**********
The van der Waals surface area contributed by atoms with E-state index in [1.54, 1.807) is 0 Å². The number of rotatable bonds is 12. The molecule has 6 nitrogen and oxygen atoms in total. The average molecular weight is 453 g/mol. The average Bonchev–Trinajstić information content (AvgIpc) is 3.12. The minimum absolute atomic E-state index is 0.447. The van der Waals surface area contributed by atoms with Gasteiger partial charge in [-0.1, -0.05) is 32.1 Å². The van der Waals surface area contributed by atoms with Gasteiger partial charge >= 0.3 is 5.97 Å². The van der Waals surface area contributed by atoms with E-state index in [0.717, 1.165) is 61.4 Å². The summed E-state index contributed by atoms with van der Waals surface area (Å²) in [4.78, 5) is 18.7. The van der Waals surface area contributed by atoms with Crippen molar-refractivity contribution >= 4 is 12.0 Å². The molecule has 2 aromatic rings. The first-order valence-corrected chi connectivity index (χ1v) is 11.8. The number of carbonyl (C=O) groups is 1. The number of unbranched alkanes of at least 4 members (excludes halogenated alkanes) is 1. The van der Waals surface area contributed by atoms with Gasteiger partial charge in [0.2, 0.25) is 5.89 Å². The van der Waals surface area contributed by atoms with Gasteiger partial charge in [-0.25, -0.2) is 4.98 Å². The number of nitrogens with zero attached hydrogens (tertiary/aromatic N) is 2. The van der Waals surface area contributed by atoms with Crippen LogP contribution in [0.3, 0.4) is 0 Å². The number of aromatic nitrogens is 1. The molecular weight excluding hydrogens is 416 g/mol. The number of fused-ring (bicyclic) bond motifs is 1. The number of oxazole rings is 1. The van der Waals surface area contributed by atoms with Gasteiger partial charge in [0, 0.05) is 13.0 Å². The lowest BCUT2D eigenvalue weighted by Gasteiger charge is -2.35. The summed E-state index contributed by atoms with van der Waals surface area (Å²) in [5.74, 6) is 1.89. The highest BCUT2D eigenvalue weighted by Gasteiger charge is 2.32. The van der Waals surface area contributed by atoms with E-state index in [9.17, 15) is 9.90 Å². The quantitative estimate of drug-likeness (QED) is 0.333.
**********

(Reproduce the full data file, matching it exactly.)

The van der Waals surface area contributed by atoms with E-state index in [1.54, 1.807) is 0 Å². The number of rotatable bonds is 12. The molecule has 6 nitrogen and oxygen atoms in total. The average molecular weight is 453 g/mol. The average Bonchev–Trinajstić information content (AvgIpc) is 3.12. The minimum absolute atomic E-state index is 0.447. The van der Waals surface area contributed by atoms with Gasteiger partial charge in [-0.1, -0.05) is 32.1 Å². The van der Waals surface area contributed by atoms with Gasteiger partial charge >= 0.3 is 5.97 Å². The van der Waals surface area contributed by atoms with E-state index in [0.717, 1.165) is 61.4 Å². The summed E-state index contributed by atoms with van der Waals surface area (Å²) in [4.78, 5) is 18.7. The van der Waals surface area contributed by atoms with Crippen molar-refractivity contribution >= 4 is 12.0 Å². The molecule has 2 aromatic rings. The first-order valence-corrected chi connectivity index (χ1v) is 11.8. The number of carbonyl (C=O) groups is 1. The number of unbranched alkanes of at least 4 members (excludes halogenated alkanes) is 1. The van der Waals surface area contributed by atoms with Gasteiger partial charge in [0.2, 0.25) is 5.89 Å². The van der Waals surface area contributed by atoms with Gasteiger partial charge in [-0.25, -0.2) is 4.98 Å². The number of nitrogens with zero attached hydrogens (tertiary/aromatic N) is 2. The van der Waals surface area contributed by atoms with Crippen LogP contribution in [0.3, 0.4) is 0 Å². The number of aromatic nitrogens is 1. The molecular weight excluding hydrogens is 416 g/mol. The number of fused-ring (bicyclic) bond motifs is 1. The number of oxazole rings is 1. The van der Waals surface area contributed by atoms with Gasteiger partial charge in [0, 0.05) is 13.0 Å². The lowest BCUT2D eigenvalue weighted by Gasteiger charge is -2.35. The summed E-state index contributed by atoms with van der Waals surface area (Å²) in [5.74, 6) is 1.89. The highest BCUT2D eigenvalue weighted by Gasteiger charge is 2.32. The van der Waals surface area contributed by atoms with E-state index in [9.17, 15) is 9.90 Å². The quantitative estimate of drug-likeness (QED) is 0.333.